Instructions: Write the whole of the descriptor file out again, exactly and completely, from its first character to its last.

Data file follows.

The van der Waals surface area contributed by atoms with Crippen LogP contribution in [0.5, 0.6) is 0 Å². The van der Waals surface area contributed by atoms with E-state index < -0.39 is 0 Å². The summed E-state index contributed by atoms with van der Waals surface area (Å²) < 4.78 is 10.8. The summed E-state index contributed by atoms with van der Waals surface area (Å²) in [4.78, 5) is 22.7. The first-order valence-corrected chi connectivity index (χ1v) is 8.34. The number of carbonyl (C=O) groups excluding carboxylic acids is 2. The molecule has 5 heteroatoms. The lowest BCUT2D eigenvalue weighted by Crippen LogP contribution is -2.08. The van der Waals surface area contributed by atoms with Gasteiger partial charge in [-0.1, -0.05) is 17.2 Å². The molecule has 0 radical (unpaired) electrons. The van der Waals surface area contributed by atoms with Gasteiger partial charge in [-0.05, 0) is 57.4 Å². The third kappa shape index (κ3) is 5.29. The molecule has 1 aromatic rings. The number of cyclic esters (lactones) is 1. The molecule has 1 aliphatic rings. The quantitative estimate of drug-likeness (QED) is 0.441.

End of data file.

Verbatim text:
The van der Waals surface area contributed by atoms with Crippen LogP contribution in [0.5, 0.6) is 0 Å². The van der Waals surface area contributed by atoms with E-state index < -0.39 is 0 Å². The summed E-state index contributed by atoms with van der Waals surface area (Å²) < 4.78 is 10.8. The summed E-state index contributed by atoms with van der Waals surface area (Å²) in [4.78, 5) is 22.7. The first-order valence-corrected chi connectivity index (χ1v) is 8.34. The number of carbonyl (C=O) groups excluding carboxylic acids is 2. The molecule has 5 heteroatoms. The lowest BCUT2D eigenvalue weighted by Crippen LogP contribution is -2.08. The van der Waals surface area contributed by atoms with Gasteiger partial charge in [-0.1, -0.05) is 17.2 Å². The molecule has 0 radical (unpaired) electrons. The van der Waals surface area contributed by atoms with Gasteiger partial charge in [-0.05, 0) is 57.4 Å². The third kappa shape index (κ3) is 5.29. The molecule has 1 aromatic rings. The number of cyclic esters (lactones) is 1. The molecule has 1 aliphatic rings. The quantitative estimate of drug-likeness (QED) is 0.441.